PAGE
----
It's the 30th anniversary of the "Pale Blue Dot" image, and NASA commemorated the incredible feat with a release of the remastered, iconic image.
Taken by NASA's Voyager probe, the rest of the planets can't really be seen, but Earth appears as a tiny blue pixel in the universe, suspended in a sunbeam.
Two of the imaging scientists who had been working on the Voyager mission, Carl Sagan and Carolyn Porco, were behind the Voyager taking this photo before it shut down its cameras to conserve power.
The Voyager took 60 pictures that were intended to produce a "solar system family portrait," says the NASA website.
Apparently, Sagan really pushed for the photo while other members of the Voyager team said it wouldn't be providing any scientific data, so there was no point.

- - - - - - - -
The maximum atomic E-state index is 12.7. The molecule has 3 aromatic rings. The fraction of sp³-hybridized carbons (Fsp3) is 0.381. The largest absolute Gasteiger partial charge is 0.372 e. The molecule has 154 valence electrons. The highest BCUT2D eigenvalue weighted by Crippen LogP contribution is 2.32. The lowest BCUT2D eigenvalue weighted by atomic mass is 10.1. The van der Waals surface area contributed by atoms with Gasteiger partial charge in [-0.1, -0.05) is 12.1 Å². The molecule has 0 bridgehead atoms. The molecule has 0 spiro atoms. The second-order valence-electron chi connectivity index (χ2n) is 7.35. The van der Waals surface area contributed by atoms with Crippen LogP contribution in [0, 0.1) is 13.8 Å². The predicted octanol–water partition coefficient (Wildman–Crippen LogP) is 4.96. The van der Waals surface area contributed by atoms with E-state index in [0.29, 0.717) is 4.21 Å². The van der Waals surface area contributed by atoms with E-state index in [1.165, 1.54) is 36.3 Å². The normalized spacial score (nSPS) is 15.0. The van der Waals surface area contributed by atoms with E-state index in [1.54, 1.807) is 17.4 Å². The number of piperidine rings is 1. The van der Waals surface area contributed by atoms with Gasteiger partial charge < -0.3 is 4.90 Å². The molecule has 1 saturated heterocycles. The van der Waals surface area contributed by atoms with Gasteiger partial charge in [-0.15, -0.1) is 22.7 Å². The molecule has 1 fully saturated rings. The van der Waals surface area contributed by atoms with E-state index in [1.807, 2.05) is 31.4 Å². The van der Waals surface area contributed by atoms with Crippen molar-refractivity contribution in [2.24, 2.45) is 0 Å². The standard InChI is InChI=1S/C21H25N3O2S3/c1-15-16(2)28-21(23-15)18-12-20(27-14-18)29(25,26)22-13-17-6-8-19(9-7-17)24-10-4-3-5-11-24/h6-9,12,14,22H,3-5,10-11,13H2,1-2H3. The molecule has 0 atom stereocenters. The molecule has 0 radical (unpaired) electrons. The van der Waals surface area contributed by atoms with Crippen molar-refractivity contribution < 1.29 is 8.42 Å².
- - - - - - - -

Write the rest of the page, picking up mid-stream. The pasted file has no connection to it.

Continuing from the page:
But Sagan, along with other members of the team felt it was necessary to have visuals to show Earth's vulnerability in the grand scheme of things. They wanted people back home to understand that their world is just a tiny speck in a much larger space.
Luckily Sagan succeeded, and now we have the "Pale Blue Dot."